15 April 2013
Concert Critique #1
I have never been personally a fan of the romantic orchestra music but going to listen to a concert live is breathtaking. I attended the Fayetteville Symphony Orchestra, Masterpieces concert with music director Fouad Fakhouri performing Igor Stravinsky’s Symphony of Psalms and Gustav Mahler’s Symphony No.1 in D major. There was a full stage of musicians and a complete choir to back it up.
The first half of the performance was a complete orchestra of woodwinds, strings, drums, brass, excreta and a four part choir. Overall the performance took no longer than thirty minutes to play the three-part Symphony of Psalms. ...view middle of the document...
1 in D Major, Composed by Gustav Mahler. With a spiel on the complexity and desire of learning this piece and the man-hours put in to master it. Mr. Fakhouri had also explained how this is one of his favorite pieces and just had to have his orchestra perfect, as they did successfully.
After a minor wobble of the director stand, a few adjustments and giggles, Symphony No.1 in D major began. The first movement started off with an eerie introduction, with the first two notes morphing into a birdcall as well as main theme but a very magical sound. It made for a very soothing, romantic time. Throughout the piece I felt as if it told a story as most music does, what I came to believe it was a love story. The Allegro begins in the cello with the second Wayfarer song, “Ging heut morgen Ubers Feld,” (I Walked this Morning over the Field). With a light and happy tone in the beginning as if two lovers had just met, this was the main theme of this movement. Suddenly there was a deep, heavy part maybe one of despair in paradise but that only lasted for a short period as it came to a victorious ending of happily ever after. (Kahn)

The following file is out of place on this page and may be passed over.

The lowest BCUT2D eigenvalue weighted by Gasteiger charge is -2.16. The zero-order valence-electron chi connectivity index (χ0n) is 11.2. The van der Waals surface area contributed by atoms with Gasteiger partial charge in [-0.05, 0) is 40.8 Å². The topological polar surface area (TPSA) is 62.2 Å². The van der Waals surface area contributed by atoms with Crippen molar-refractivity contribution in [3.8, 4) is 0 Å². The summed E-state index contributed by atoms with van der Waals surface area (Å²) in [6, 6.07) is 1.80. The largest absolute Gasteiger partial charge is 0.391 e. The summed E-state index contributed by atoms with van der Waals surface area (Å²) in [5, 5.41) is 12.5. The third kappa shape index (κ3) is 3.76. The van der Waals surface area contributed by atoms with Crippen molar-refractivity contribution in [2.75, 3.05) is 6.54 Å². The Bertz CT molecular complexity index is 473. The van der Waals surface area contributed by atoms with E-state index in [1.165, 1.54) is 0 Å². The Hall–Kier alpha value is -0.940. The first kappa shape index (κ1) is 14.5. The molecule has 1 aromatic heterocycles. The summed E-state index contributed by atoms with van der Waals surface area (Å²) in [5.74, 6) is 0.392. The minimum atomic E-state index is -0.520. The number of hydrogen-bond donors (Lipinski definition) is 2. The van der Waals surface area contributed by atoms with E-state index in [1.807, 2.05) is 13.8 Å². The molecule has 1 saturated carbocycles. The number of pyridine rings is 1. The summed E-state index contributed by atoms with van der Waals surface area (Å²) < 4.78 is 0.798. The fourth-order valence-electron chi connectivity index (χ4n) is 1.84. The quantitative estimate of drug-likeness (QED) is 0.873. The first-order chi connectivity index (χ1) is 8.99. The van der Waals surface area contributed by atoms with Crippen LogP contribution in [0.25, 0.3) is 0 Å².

The second movement Scherzo, gave more of an elegant, royal ball sound. Where the women dress in gowns and the men in tuxedos, while drinking wine and dancing the night away. This movement has the rhythm of the Landler, an Australian folk dance. It conforms to the classic minuet and trio form though Mahler takes the first section beyond the standard repeat structure. The first three notes of the Scherzo and the Trio recall the birdcall theme from the first movement. If I understood the breaks correctly the third movement was a little tribal...